For a short time, Priceline—one of the two major “opaque” booking sites—is posting current and recent successful bid prices for hotel accommodations. Going the other way, a formerly “transparent” site, Quikbook, has added “opaque” booking features. Opaque means you don’t know the name of the hotel (or airline or car rental company) until after you’ve made a nonrefundable payment. And opaque buying can cut your hotel bills substantially if you know how to do it.
By now, you probably know of Priceline‘s “name your own price” booking system. You select a quality range (based on Priceline’s “stars”) and a general location, and then enter a bid for that room. If your bid is accepted, Priceline charges your credit card and gives you the name of the hotel you just bought. Once accepted, Priceline bids are nonrefundable, although Priceline sells trip-cancellation insurance that will reimburse you if you have to cancel for a “covered” reason—usually accident or sickness; usually not for work requirements.
For at least a few weeks, Priceline will be posting recent successful bids, showing specific dollar “savings,” but not the names of the hotels. When I checked, I found winning bid data for lots of locations, including some pretty small towns. And the site showed plenty of good buys in the more popular visitor centers. Samples include a four-star hotel near a major attraction in Orlando for $80 per night, a four-star hotel near the Las Vegas Convention Center for $60 (Priceline says 68 percent off), and three-star hotels in several Manhattan neighborhoods at $100.
On average, Priceline claims that more than 40 percent of its customers got hotel rates at least 50 percent below the hotels’ official asking prices. On the whole, my impression is that the claim is probably reasonable. The last time I used Priceline, I got a hotel room in New York City for half the rates quoted by the big online travel agencies.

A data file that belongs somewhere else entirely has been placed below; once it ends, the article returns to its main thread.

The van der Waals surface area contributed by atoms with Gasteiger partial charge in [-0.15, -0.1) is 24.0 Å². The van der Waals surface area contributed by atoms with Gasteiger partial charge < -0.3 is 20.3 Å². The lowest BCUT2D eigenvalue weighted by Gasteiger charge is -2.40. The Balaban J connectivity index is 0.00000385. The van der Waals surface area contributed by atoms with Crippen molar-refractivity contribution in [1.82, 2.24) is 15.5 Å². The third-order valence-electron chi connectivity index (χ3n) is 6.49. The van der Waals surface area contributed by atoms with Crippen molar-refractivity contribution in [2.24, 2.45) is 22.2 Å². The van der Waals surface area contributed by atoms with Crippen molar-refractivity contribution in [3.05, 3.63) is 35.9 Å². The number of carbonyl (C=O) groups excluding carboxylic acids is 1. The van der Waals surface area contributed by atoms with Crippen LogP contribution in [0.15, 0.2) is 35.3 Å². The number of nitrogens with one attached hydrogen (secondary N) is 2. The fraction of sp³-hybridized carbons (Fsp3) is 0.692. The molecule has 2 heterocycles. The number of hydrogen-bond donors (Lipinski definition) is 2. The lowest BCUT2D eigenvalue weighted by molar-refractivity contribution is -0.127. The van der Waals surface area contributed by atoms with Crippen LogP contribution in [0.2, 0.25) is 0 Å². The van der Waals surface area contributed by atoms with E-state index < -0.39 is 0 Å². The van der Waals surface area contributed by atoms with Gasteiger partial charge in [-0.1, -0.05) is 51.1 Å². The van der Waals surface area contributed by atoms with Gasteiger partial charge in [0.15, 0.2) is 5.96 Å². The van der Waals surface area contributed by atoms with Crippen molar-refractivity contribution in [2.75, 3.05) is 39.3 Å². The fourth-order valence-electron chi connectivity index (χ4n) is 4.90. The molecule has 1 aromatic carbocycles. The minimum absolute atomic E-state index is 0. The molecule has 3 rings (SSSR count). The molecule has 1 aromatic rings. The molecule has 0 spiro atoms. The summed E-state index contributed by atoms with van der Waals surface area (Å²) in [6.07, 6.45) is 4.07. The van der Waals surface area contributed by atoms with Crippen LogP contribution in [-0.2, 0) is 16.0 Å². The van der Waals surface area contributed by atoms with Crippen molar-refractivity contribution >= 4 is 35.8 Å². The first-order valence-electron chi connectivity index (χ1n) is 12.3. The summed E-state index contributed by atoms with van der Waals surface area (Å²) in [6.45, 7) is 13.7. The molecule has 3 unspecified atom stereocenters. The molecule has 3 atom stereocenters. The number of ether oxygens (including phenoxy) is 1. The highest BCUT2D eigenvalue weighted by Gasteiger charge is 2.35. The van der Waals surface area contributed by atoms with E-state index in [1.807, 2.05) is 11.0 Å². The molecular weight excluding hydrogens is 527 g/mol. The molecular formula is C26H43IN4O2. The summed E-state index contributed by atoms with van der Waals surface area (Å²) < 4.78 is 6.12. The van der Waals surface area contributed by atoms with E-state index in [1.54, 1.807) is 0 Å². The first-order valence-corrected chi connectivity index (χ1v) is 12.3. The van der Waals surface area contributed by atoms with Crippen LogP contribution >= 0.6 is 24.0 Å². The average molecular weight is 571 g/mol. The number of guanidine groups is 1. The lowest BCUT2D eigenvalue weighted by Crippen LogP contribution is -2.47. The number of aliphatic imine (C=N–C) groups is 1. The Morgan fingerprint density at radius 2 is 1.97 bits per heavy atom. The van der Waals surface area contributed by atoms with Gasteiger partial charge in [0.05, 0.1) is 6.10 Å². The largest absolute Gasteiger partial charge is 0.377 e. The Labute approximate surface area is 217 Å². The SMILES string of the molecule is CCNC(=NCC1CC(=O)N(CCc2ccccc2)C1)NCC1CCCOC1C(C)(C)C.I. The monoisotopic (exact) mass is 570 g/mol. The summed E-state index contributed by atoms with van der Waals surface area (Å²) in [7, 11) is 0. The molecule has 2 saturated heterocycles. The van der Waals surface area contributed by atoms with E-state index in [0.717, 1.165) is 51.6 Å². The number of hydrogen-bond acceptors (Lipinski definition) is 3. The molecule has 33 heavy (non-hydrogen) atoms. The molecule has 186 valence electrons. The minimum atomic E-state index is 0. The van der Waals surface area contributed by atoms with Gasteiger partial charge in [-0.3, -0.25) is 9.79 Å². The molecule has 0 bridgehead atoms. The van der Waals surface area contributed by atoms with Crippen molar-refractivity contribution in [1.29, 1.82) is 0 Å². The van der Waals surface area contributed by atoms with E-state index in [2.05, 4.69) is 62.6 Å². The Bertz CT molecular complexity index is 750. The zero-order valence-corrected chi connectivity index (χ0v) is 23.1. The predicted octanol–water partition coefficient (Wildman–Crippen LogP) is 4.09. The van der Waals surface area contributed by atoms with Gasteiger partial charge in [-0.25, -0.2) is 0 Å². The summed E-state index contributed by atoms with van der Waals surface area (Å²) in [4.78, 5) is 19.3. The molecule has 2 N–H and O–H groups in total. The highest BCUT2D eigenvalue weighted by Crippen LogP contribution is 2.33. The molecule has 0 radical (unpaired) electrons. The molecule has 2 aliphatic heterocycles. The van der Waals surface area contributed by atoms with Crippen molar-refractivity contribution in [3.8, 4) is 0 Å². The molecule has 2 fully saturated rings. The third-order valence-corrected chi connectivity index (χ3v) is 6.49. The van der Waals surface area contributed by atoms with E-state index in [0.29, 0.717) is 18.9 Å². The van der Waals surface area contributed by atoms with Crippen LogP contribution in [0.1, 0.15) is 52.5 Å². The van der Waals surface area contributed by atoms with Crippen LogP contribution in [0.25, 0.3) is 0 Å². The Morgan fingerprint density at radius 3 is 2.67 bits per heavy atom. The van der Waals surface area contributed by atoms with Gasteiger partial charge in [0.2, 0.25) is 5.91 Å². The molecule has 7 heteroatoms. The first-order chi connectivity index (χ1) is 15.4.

Going the other direction, longtime hotel discount player Quikbook has added a few opaque listings. So far, choices are extremely limited: two hotels in Chicago, three in New York, and one in Washington.
Quikbook is following Hotwire’s business model rather than Priceline’s. You know the price; you just don’t know the name of the hotel. Quikbook’s prices look reasonably good—a deluxe hotel on Chicago’s Michigan Avenue for $100, for example, or a deluxe hotel in Manhattan’s Murray Hill area for $149. Quikbook is something of an anomaly: It was one of the first hotel discount sites on the Internet, didn’t grow as dramatically as competitors Expedia and Hotels.com, but retains a niche market that apparently works. It lists hotels in fewer cities than its giant competitors, but books many of them on a reservation-only basis, with either no cancellation penalty or a penalty for only late cancellations, and with most, you pay the hotel only when you check out from your stay. It’s certainly a place you should look.
Meanwhile, as I noted earlier, Travelocity has also entered the opaque buying scene, but with fewer listings than Hotwire or Priceline. However, if the venture appears successful, I’m sure Travelocity will expand its options. Expedia doesn’t need to add an opaque feature; it already partners with Hotwire. Orbitz remains yet to be heard.
My main beef with all opaque sites is that you can’t specify the bedding arrangement you want. Although the sites promise a room that accommodates two adults, I’ve found that guarantee usually means a room with just one queen or king bed, and sometimes just one regular double bed. If you want twins or two queens, you can negotiate with the hotel when you arrive, but you can’t specify in advance.
Nevertheless, I routinely use Hotwire and Priceline for hotel accommodations, especially when I’m traveling alone for business and don’t really need more than one adequate bed. To avoid disappointment, I usually ask for (or bid on) three-star or higher properties, and I’ve never been put into an unsatisfactory spot.
Have you ever booked a great deal with an opaque travel site? Do you think the risk of not knowing what hotel you’re booking is worth the savings? Share your thoughts, experiences, and advice by submitting a comment below!
(Editor’s Note: SmarterTravel is a member of the TripAdvisor Media Network, an operating company of Expedia, Inc. Expedia, Inc. also owns hotels.com and Hotwire.)
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